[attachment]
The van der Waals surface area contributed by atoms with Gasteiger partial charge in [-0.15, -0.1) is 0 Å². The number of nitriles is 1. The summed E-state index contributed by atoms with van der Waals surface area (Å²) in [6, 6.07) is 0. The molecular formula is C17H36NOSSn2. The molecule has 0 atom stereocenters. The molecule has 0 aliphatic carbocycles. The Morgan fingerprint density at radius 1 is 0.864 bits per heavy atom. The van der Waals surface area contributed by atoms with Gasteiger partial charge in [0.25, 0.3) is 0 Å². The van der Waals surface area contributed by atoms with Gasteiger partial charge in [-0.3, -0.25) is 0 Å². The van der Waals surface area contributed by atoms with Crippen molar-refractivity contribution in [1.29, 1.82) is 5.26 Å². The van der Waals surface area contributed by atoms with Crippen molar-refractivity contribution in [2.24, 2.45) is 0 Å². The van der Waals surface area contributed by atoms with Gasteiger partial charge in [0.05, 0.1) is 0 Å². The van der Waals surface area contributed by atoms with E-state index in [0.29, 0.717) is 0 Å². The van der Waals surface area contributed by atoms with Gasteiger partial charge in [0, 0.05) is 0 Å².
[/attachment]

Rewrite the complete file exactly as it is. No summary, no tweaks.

The van der Waals surface area contributed by atoms with Gasteiger partial charge in [-0.15, -0.1) is 0 Å². The number of nitriles is 1. The summed E-state index contributed by atoms with van der Waals surface area (Å²) in [6, 6.07) is 0. The molecular formula is C17H36NOSSn2. The molecule has 0 atom stereocenters. The molecule has 0 aliphatic carbocycles. The Morgan fingerprint density at radius 1 is 0.864 bits per heavy atom. The van der Waals surface area contributed by atoms with Gasteiger partial charge in [0.25, 0.3) is 0 Å². The van der Waals surface area contributed by atoms with Gasteiger partial charge in [-0.3, -0.25) is 0 Å². The van der Waals surface area contributed by atoms with Crippen molar-refractivity contribution in [1.29, 1.82) is 5.26 Å². The van der Waals surface area contributed by atoms with Crippen molar-refractivity contribution in [2.24, 2.45) is 0 Å². The van der Waals surface area contributed by atoms with Gasteiger partial charge in [0.05, 0.1) is 0 Å². The van der Waals surface area contributed by atoms with E-state index in [0.29, 0.717) is 0 Å². The van der Waals surface area contributed by atoms with Gasteiger partial charge in [0, 0.05) is 0 Å².